Chris Jericho Interview: Fozzy, “Judas”, WWE & Rock Stardom

I really want to talk about your relationship with heavy metal as a whole, as it seems like something very engrained into your identity. Didn’t you even take your stage name from a heavy metal album?

Chris Jericho: “Helloween. Walls of Jericho. Yeah, I’ve always been a rock ‘n’ roll historian: a rockologist. I’m very much into the trivia, the stories behind the bands [and] knowing everything. I was one of those kids that used to read all the liner notes and that’s not as prevalent today as far as getting information, because you don’t really see those things anymore. But, still, I’m very much into reading websites and magazines and keeping up on what’s going on. It’s in my DNA at this point.”

I remember when I first got into Fozzy, you said in an interview that the band sounds like the bastard child between Journey and Metallica. Is that comparison still an apt one?

“I’ve added a little bit extra: it’s ‘If Journey and Metallica had a bastard child that was raised by AC/DC…’ And that’s basically our DNA in Fozzy. There’s also a lot of ‘70s funk. It’s rock ‘n’ roll with a smile. It’s groovy, it’s heavy, there’s a lot of vocals, a lot of harmony, a lot of melody. There’s not a lot of moshing at a Fozzy show, but there’s a lot of chanting, jumping and partying. It’s like Van Halen in 1981 when they were at the top of their game: we are the show, we want you to get involved and we expect you to get involved.”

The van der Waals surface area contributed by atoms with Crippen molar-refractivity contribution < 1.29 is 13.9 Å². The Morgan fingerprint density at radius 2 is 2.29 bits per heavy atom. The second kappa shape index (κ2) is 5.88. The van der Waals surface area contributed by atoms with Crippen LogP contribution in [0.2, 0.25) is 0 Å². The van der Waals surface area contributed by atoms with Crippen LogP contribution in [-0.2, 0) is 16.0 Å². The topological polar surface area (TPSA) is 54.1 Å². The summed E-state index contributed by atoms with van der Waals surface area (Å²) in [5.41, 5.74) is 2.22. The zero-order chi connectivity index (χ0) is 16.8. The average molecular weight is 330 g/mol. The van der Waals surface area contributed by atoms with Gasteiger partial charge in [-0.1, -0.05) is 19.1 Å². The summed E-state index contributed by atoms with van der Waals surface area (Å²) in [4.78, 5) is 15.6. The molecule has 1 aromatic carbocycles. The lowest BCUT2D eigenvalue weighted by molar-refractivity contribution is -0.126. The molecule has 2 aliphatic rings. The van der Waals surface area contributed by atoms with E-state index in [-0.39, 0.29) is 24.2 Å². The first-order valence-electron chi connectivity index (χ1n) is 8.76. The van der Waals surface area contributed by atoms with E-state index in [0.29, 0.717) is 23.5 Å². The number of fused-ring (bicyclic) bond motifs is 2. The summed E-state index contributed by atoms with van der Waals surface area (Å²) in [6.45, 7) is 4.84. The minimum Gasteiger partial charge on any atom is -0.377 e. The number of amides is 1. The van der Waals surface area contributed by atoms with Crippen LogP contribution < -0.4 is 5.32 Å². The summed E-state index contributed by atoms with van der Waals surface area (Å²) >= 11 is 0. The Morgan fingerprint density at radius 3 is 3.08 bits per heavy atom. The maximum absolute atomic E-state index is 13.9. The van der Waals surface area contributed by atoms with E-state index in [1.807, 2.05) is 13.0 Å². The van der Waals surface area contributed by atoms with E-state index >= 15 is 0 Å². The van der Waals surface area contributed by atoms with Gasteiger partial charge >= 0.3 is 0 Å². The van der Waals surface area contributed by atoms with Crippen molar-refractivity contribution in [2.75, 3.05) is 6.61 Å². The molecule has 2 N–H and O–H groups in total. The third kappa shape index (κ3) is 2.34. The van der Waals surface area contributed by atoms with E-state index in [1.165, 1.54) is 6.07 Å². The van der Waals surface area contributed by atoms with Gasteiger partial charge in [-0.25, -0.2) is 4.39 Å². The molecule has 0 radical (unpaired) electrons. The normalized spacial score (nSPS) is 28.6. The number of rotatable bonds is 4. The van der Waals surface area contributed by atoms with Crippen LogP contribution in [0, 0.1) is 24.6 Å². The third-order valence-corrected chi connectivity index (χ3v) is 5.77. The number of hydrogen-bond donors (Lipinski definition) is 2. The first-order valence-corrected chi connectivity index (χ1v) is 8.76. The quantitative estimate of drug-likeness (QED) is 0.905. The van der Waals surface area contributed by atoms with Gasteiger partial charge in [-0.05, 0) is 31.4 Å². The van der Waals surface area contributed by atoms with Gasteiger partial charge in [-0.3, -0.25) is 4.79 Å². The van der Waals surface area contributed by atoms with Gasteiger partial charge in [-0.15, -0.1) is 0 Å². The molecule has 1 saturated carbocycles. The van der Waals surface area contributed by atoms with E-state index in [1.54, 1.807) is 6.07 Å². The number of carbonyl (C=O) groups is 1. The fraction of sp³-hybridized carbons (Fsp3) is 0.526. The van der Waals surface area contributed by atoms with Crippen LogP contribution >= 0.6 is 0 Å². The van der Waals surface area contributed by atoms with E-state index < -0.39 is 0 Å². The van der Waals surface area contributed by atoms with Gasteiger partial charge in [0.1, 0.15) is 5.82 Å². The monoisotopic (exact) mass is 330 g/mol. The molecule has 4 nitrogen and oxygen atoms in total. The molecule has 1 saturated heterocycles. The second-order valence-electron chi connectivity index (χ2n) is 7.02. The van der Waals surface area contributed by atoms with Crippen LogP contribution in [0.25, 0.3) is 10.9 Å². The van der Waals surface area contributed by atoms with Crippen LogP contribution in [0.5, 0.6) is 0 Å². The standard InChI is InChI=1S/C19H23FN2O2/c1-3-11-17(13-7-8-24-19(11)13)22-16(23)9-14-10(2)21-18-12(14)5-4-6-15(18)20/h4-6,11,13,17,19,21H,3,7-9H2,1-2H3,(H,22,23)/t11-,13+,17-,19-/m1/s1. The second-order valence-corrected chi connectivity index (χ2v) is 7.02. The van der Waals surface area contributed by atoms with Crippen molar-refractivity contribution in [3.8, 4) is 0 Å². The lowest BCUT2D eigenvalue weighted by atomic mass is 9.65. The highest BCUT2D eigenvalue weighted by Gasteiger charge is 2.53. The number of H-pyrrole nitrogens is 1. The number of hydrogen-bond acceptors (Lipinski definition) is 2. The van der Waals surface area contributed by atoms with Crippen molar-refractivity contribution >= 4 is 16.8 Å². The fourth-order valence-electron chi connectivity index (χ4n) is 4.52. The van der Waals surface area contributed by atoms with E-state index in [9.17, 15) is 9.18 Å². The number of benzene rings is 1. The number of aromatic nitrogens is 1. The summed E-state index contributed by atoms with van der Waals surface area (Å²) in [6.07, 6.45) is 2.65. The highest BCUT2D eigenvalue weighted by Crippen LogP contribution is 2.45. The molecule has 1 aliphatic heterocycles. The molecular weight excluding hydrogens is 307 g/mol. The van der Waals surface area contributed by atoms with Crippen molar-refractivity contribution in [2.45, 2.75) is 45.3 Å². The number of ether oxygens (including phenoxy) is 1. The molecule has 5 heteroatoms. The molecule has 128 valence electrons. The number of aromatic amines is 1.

I know when you were starting out your career you said your goal was to be ‘the David Lee Roth of wrestling’.

“Yeah, just to be the ultimate rock ‘n’ roll frontman in wrestling: Roth or Paul Stanley, any of those guys that just had larger-than-life personas. Those were the guys that I always was attracted to. I loved the singers that put on a show; I didn’t like the ones that just kind of stood there. That’s what I wanted to do in a wrestling ring and then, when we started Fozzy, I wanted to take the same techniques that I had stolen from music and put into wrestling and put them back into music. Any time you’re doing something live, if you connect with the audience, you’ll always have a gig. It’s the same thing with wrestling: wrestling’s not about body slams and dropkicks, it’s about getting interested and involved in what it is that you do.”

Fozzy RAW
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